Makenzie’s parents next met with Dr. Jeffrey Poynter, who specializes in Cardiothoracic Surgery. Dr. Poynter said, “I believe there’s something that could help her, but there’s a 40% chance it will kill her the moment I flip the switch on the machine.”

He was referring to an ECMO (extracorporeal membrane oxygenation) machine, which is similar to the heart-lung by-pass machine used in open-heart surgery. “I signed the paperwork,” said Slate, “thinking she was about to die. Even if it didn’t kill her, it could have caused a stroke, or blown an artery, or her heart. There were pages of things that could have gone wrong.”

Slate said, “Forty-five minutes after signing the paperwork, Dr. Poynter returned and told us her body took to the ECMO and her vitals were improving. About an hour later, Makenzie was moved to an advanced ICU unit with two full-time nurses monitoring her vitals and the ECMO machine.

When she settled into her ICU room, we were allowed inside the hospital to see her one more time. Slate noticed that Makenzie was crying when they began talking to her. Slate asked her to blink if she knew they were in the room. Makenzie blinked. Slate then asked her several yes/no questions, telling her to just blink for yes. Makenzie blinked the correct answer to every question. The nurses stated that those were simply reflexes and that Makenzie was not actually aware anyone was there. Slate then asked Makenzie if she wanted her tattoos removed while she was staying in the hospital. No blinking. He asked her to blink if she wanted to keep her tattoos. Rapid, rapid blinking. “I knew in that moment that Makenzie was still in there, as I had been trying to get her to remove those tattoos for years,” Slate said. After this visit, everyone had to leave due to the hospital virus protocols.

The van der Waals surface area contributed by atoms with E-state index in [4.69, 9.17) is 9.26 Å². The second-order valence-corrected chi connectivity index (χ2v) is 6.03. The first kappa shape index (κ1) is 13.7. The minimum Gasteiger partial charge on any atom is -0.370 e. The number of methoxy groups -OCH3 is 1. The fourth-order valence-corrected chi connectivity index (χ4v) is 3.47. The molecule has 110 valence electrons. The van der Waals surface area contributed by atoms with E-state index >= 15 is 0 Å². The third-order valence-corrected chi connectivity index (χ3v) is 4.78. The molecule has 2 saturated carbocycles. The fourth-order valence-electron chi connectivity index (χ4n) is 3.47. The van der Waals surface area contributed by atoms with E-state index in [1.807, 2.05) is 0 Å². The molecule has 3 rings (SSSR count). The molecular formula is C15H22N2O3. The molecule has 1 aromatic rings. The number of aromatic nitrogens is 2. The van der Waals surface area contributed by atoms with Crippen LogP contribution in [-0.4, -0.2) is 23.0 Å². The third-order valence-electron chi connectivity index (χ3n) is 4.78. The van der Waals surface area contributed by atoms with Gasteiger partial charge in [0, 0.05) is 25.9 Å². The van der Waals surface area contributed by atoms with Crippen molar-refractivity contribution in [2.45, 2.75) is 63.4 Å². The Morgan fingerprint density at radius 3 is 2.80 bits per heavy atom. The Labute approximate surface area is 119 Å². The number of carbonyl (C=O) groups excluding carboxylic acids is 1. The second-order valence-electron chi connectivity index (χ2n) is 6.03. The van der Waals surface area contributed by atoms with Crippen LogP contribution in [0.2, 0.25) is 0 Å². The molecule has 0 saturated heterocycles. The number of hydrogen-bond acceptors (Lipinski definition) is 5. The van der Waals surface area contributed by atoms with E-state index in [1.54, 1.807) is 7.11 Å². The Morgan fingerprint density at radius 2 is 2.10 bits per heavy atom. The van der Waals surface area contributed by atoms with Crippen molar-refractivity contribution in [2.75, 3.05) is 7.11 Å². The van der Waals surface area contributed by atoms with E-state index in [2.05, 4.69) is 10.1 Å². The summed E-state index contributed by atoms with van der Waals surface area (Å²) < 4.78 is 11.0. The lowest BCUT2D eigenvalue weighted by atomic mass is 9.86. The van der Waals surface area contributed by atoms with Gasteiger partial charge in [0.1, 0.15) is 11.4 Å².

The nurses told her parents that it could be 48 hours to two weeks before seeing signs of improvement. Makenzie woke up, though, less than 12 hours after they put her on the ECMO machine. She had no memory of the accident and had no idea what was going on. She couldn’t speak because she was intubated, so they put her under sedation to help her relax. They took her off the ECMO machine the next day, and off the ventilator the day after that.

To provide Makenzie every comfort possible for her recovery, the hospital allowed her mother, April Glass, special permission to stay with her in the CVICU unit. April was the only visitor in the hospital. The third day after the accident, they had Makenzie up walking in the hallway.